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Fall 2005 · Vol. 34 No. 2 · pp. 145–58 

Race, Gender, and Mennonite Brethren Religious Identity Along the Texas-Mexico Border, Part 1

Felipe Hinojosa

Severely ill and kneeling in front of a Catholic altar, Marta Espinoza decided that los Santos that she had previously prayed to could no longer do anything for her. “These things are dead,” shouted Marta, “and they cannot help me anymore.” She later confessed to a local priest that she had been a Roman Catholic all her life, but had found little help in its doctrines and principles. She added “now I am going to get me a Bible and read it and find out for myself God’s plan of salvation for my soul and how to get rid of burdens. And this will be my last confession to a Roman Catholic Priest.” 1

Small “everyday forms of resistance” reflect the variety of ways in which community members, without open rebellion, resisted MB religious encroachment.

Originally from a small rural community in the west end of the Rio Grande Valley (Abram, Texas), Marta joined the Mennonite Brethren church in 1942 after meeting the lone missionary couple assigned to the region: Harry and Sarah Neufeld. Marta’s experience and “confession” says much about the complex religious lives of Mexican Americans. In essence, Marta rejected her old religious affiliation and in the process of conversion recreated her identity.

This is increasingly the experience of many Mexican Americans who are growing up in Protestant/Pentecostal homes or converting from Roman Catholicism and, in the process, challenging the very notions of what it means to be Mexican in the United States. 2 Charting the intersections between identity, race, and gender within Mexican-American Protestant communities remains a daunting task. However, there is a tremendous need to fill the gaps in the historiography of this particular “subculture.” 3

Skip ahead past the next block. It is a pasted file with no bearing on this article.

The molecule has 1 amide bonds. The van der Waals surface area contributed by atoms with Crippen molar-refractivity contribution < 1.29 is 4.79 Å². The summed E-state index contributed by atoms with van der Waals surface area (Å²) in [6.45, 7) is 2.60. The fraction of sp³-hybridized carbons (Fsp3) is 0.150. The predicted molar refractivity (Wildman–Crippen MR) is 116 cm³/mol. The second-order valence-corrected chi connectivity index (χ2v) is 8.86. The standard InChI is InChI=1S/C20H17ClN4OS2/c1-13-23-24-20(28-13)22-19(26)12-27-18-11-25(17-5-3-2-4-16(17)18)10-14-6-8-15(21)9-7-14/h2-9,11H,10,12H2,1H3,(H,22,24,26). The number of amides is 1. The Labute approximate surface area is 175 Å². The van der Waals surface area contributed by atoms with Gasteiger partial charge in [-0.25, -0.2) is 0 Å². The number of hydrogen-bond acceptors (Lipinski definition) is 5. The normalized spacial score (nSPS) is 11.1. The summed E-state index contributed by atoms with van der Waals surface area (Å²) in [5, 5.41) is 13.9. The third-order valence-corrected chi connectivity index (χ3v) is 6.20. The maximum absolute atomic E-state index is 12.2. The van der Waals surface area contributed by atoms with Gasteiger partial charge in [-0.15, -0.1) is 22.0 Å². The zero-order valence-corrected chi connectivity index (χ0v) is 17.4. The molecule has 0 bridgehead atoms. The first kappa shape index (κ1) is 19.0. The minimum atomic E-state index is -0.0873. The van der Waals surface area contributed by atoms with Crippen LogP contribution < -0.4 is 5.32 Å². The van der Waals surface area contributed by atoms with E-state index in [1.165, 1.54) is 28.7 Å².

For the purposes of this essay, I will use the data from Mennonite Brethren (MB) missionary projects in south Texas among Mexican-Americans between 1937 and 1971. 4 Throughout the middle part of the twentieth century, Mennonite Brethren missionaries remained prominent figures in Protestant circles in south Texas. They helped, for example, to establish the Rio Grande Bible Institute in Edinburg, Texas, founded eight congregations and a school (El Faro in Sullivan City), and were well-known in the community as “los Menonitas.” 5 Today, however, the Mennonite Brethren church is relegated to several relatively small congregations sprinkled throughout Hidalgo and Starr counties. Nevertheless, the continued existence, however small, of the Mexican-American MB church in south Texas, says much about its enduring commitment.

With an eye toward understanding the complexities of Mexican American Protestantism in south Texas, this essay is divided into three sections. 6 The first section briefly introduces the reader to the history of the Mennonite Brethren church and its evolution and growth in the United States. The second section focuses on the beginnings of the MB church in south Texas. MB missionaries were no different than secular society in their ethnocentric and racist attitudes toward non-White ethnic groups. The MB entered south Texas with little understanding of Mexican culture, claiming that “heathenism is present” among them. 7 This translated into specifc formulations about Mexican-American masculinity, femininity, and racial identity.